A good amplifier / speaker set would be expected to come with a good converter, you’d no longer depend on the analog quality of the input device.

          • moriz
          • 7 years ago

          i’d rather do this with a good sound card. cheaper and saves space.

            • XTF
            • 7 years ago

            Why? Integrating it into amplifiers and speaker sets seems even cheaper and requires even less space. No soundcard necessary.

            • moriz
            • 7 years ago

            most AV receivers don’t have very good DACs. the ones that do are priced $500 or more, well beyond the cost of good sound cards like the xonar DX, which costs around $90. the same applies to DACs integrated into speaker sets, such as the one found on the Z-5500 and equivalents.

            AV receivers are also the size of VCRs, whereas sound cards effectively take up zero space, since they are inside the computer case.

            the only time AV receivers make sense is for home entertainment systems. there’s very little point in using them for desktop computers.

            • XTF
            • 7 years ago

            True, but isn’t that a chicken and egg problem? Nobody integrates good DACs because nobody uses digital cables.
            Can digital (non-optical) cables transport multi-channel audio without licensing issues yet?

            In an ideal world, where would you put the DAC?

            • sluggo
            • 7 years ago

            In an ideal world, the DAC would be just prior to the line stage of an amplifier or other analog processing stages. Ostensibly, there is clean power available, and converting at the last possible moment simplifies cabling and reduces the likelihood of noise insertion.

            Integrating a quality DAC into an amplifier chassis would present no technical challenges. The reason you don’t see this product is because an analog 2.1 configuration is considered “good enough” for PC audio. Living room applications permit the use of a bulky receiver, and so there you have it – two needs, two solutions.

            • XTF
            • 7 years ago

            But not good enough for everyone, hence the Asus Xonar and this discussion.
            What headphones or speaker sets do people use with the Xonar? Wouldn’t it make more sense to integrate the DAC into those sets and just use digital in/out?

            • sluggo
            • 7 years ago

            Putting a DAC into headphones or speakers requires routing power to those devices, which creates a far more expensive product. It’s being done in 2.1 speaker setups (where you already have power for the sub), but I doubt you’d ever see it for headphones.

            You have to keep the size of this market in perspective. The number of people who are willing to spend money on improved sound out of their PC is a very small percentage of the overall market. For evidence, look at Creative’s stock – with 60 million shares outstanding, they trade less than 1000 shares per day and their price has been basically flat for 10 years. PC audio has never been a great business, but I think it’s just getting worse. If I count just the chip manufacturers, board manufacturers, and speaker manufacturers that have tried and failed in this market I quickly run out of fingers and toes. And now I hear Logitech is laying folks off in Fremont. Not good.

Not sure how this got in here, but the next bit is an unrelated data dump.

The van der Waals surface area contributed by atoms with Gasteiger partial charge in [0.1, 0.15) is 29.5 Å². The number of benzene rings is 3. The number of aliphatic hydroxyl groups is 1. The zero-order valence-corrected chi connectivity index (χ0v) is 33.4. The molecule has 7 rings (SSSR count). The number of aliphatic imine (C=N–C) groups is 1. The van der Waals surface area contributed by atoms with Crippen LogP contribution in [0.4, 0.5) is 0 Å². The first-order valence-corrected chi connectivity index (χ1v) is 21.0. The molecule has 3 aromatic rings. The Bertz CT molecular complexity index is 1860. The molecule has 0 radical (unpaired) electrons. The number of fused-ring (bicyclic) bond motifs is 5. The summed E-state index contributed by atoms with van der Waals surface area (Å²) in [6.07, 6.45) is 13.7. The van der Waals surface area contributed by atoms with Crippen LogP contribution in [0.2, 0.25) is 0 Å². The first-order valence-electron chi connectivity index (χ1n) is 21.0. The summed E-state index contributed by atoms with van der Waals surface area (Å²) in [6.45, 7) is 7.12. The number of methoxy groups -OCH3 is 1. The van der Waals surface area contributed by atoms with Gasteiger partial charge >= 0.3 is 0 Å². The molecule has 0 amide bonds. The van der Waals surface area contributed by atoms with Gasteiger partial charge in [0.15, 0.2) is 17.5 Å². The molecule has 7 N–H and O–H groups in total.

• moriz
            • 7 years ago

            i used AKG Q701 on my STX. the built in headphone amp worked brilliantly and the sound was amazing. i was eventually forced to trade the Q701 for my current Sennheiser HD 598 because of the former’s weight and general uncomfortable-ness.

            which is why DACs and optical/digital are not used in headphones. it will greatly add to the weight of the set, especially for headphones that require powerful amplifiers, as well as using three cables instead of one: 1 for power, 1 for digital, and 1 for analog for compatibility.

            • XTF
            • 7 years ago

            What about headphones with USB input? Sennheiser has them too and they basically have the entire soundcard integrated.

            But yeah, on headphones it might make a bit less sense to integrate the DAC.

            • cynan
            • 7 years ago

            [quote<]In an ideal world, the DAC would be just prior to the line stage of an amplifier or other analog processing stages.[/quote<] Which is exactly what happens with headphones in higher end sound cards that have built in amplifier chips (or external DAC/headphone amps). And if you really want this in a PC environment, there are niche mini desktop amplifiers you can mate with your own bookshelf or micro bookshelf Hi-Fi speakers. Such as the little [url=http://store.virtueaudio.com/product-p/vrtu-ia-vaone.2-pbf-1.htm<]Virtue Audio Amps [/url<] that really pack a punch for their size and are quite good (though you pay for it) or even smaller NuForce Amps. With the Virtue Amps you still need to add the DAC (though they are apparently coming out with ones with basic integrated USB DACs). But even without a DAC, pair one of these with a half-decent sound card and pair of desktop bookshelves and your going to get sound quality significantly better than any PC speakers. But of course at a cost. This Nufroce mini [url=http://www.nuforce.com/hp/products/dia/index.php<]DAC/stereo AMP[/url<] looks interesting at $299, but no idea if it is any good and only does 18w into 8 ohms. What you ask for is out there, but due to the increased costs that most people don't want to pay for PC sound, it will likely remain a niche market.